Database Layer

Vulcan includes its own full-featured data layer (consiting of default resolvers and default mutations) that will let you avoid writing any database code most of the time.

That being said, there will still be cases where you’ll need to access your database directly.

Non-Database Methods

Before addressing how to make database calls, it’s worth asking if you should be calling the database directly in the first place. Vulcan features two indirect ways to query for data from the server that, while they still call the database behind the scenes, let you make your app more “database-agnostic” by helping you limit any database-specific code to a few specific places.

Server Queries

Before discussing databases, it’s important to remember that a document extracted from your database will often be different from the same document as provided by the GraphQL API; since the latter can feature special GraphQL-only fields.

For that reason, Vulcan also offers server-side GraphQL queries you can use to fetch the “GraphQL version” of a document, even on the server. This will in turn call the same GraphQL resolvers that would be normally called when receiving a query from the client.

As server-side queries rely on the same resolvers as normal GraphQL queries, you can’t use them inside any resolver (or you’d risk an infinite loop).

Using Dataloader

Instead, inside GraphQL resolvers you’ll usually want to go through Vulcan’s Dataloader layer instead of calling the database directly, to make sure you don’t make extra database calls.


In Vulcan you usually don’t write any database code directly, even when you do want to perform a database operation. Instead, you call a connector, which is the function that actually specifies how to perform the operation.

For example, if you need to create a new Movies document you can call the create connector:

const database = 'mongo';

Connectors[database].create(Movies, { name: 'Titanic'});

Which itself will call Mongo’s insert:

Connectors.mongo = {
create: async (collection, document, options) => {
return await collection.insert(document);

The advantage of this approach is that if you one day want to use MySQL instead of Mongo, you can simply change the value of database in Connectors[database] and let the SQL connector do the rest.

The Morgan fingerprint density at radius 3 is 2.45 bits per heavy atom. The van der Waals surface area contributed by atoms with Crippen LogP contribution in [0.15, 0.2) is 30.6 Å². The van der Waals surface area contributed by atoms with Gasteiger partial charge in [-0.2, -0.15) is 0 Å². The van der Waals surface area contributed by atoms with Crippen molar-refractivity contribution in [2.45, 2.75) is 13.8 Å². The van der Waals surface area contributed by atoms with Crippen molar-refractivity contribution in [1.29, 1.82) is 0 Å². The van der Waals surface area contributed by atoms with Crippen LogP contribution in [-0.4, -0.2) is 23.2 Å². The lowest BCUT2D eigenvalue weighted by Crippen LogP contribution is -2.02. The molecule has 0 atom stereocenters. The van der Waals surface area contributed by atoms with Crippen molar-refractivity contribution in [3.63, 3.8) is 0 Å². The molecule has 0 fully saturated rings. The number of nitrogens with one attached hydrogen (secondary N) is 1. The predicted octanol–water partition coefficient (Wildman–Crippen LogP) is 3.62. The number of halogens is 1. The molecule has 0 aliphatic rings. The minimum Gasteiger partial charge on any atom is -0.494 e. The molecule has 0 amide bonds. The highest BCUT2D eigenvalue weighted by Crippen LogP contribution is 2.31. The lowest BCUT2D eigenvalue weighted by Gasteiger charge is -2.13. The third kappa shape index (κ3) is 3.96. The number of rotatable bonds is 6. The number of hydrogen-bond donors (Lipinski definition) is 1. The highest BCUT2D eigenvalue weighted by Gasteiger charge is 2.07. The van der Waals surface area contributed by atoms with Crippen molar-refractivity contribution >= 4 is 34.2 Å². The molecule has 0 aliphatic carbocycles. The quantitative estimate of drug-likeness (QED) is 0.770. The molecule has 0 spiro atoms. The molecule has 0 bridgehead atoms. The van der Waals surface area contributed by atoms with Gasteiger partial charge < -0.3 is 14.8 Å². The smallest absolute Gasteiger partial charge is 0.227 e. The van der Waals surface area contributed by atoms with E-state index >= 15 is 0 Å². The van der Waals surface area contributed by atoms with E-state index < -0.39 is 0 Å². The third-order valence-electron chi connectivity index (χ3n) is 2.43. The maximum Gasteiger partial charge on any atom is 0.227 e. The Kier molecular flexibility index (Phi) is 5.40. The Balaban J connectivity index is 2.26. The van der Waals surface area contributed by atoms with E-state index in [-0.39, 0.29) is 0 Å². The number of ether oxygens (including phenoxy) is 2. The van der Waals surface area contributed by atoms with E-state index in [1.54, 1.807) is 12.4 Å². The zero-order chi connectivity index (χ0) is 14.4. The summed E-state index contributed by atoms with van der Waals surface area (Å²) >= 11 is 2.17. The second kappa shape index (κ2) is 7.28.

The following connectors are available:

  • await get(collection, selector, options): return a single document.
  • await find(collection, selector, options): return a list of documents.
  • await count(collection, selector, options): return a count of documents matching the selector.
  • await create(collection, document, options): create a new document.
  • await update(collection, selector, modifier, options): update a document.
  • await delete(collection, selector, options): delete a document.

Note that selectors can either be objects or _id strings.

Of course, if you don’t foresee the need to support multiple databases in your own code, making direct databases call is also perfectly valid.



Vulcan is powered by Meteor, which itself comes bundled with MongoDB.

Meteor collections (and by extension Vulcan collections) support all common MongoDB operations, such as:

  • collection.find()
  • collection.findOne()
  • collection.update()
  • collection.remove()

Other Databases

Vulcan does not currently include out-of-the-box support for other databases. That being said, just like you can make a Mongo call in your resolver, you can also call SQL or any other data source as you normally would in any Node app.

In that regard, Vulcan is fairly database-agnostic, although it’s true that the default resolvers and mutations only currently work with MongoDB.

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